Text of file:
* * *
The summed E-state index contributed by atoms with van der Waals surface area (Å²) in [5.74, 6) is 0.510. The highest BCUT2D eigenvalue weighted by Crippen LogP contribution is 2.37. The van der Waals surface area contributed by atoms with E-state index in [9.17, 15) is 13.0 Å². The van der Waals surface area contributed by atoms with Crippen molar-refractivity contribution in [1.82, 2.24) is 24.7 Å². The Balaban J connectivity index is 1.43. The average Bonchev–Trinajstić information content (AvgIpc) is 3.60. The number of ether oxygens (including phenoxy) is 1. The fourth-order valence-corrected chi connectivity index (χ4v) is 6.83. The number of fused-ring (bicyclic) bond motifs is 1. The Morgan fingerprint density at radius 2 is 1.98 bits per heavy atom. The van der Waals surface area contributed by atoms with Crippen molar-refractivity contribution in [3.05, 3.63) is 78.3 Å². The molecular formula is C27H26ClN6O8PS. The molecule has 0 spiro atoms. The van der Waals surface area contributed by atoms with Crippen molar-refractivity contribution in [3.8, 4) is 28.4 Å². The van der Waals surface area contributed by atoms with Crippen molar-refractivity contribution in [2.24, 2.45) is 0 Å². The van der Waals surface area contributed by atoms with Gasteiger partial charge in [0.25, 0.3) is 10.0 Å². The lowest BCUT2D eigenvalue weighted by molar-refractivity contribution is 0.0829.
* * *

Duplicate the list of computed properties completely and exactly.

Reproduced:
The summed E-state index contributed by atoms with van der Waals surface area (Å²) in [5.74, 6) is 0.510. The highest BCUT2D eigenvalue weighted by Crippen LogP contribution is 2.37. The van der Waals surface area contributed by atoms with E-state index in [9.17, 15) is 13.0 Å². The van der Waals surface area contributed by atoms with Crippen molar-refractivity contribution in [1.82, 2.24) is 24.7 Å². The Balaban J connectivity index is 1.43. The average Bonchev–Trinajstić information content (AvgIpc) is 3.60. The number of ether oxygens (including phenoxy) is 1. The fourth-order valence-corrected chi connectivity index (χ4v) is 6.83. The number of fused-ring (bicyclic) bond motifs is 1. The Morgan fingerprint density at radius 2 is 1.98 bits per heavy atom. The van der Waals surface area contributed by atoms with Crippen molar-refractivity contribution in [3.05, 3.63) is 78.3 Å². The molecular formula is C27H26ClN6O8PS. The molecule has 0 spiro atoms. The van der Waals surface area contributed by atoms with Crippen molar-refractivity contribution in [3.8, 4) is 28.4 Å². The van der Waals surface area contributed by atoms with Crippen molar-refractivity contribution in [2.24, 2.45) is 0 Å². The van der Waals surface area contributed by atoms with Gasteiger partial charge in [0.25, 0.3) is 10.0 Å². The lowest BCUT2D eigenvalue weighted by molar-refractivity contribution is 0.0829.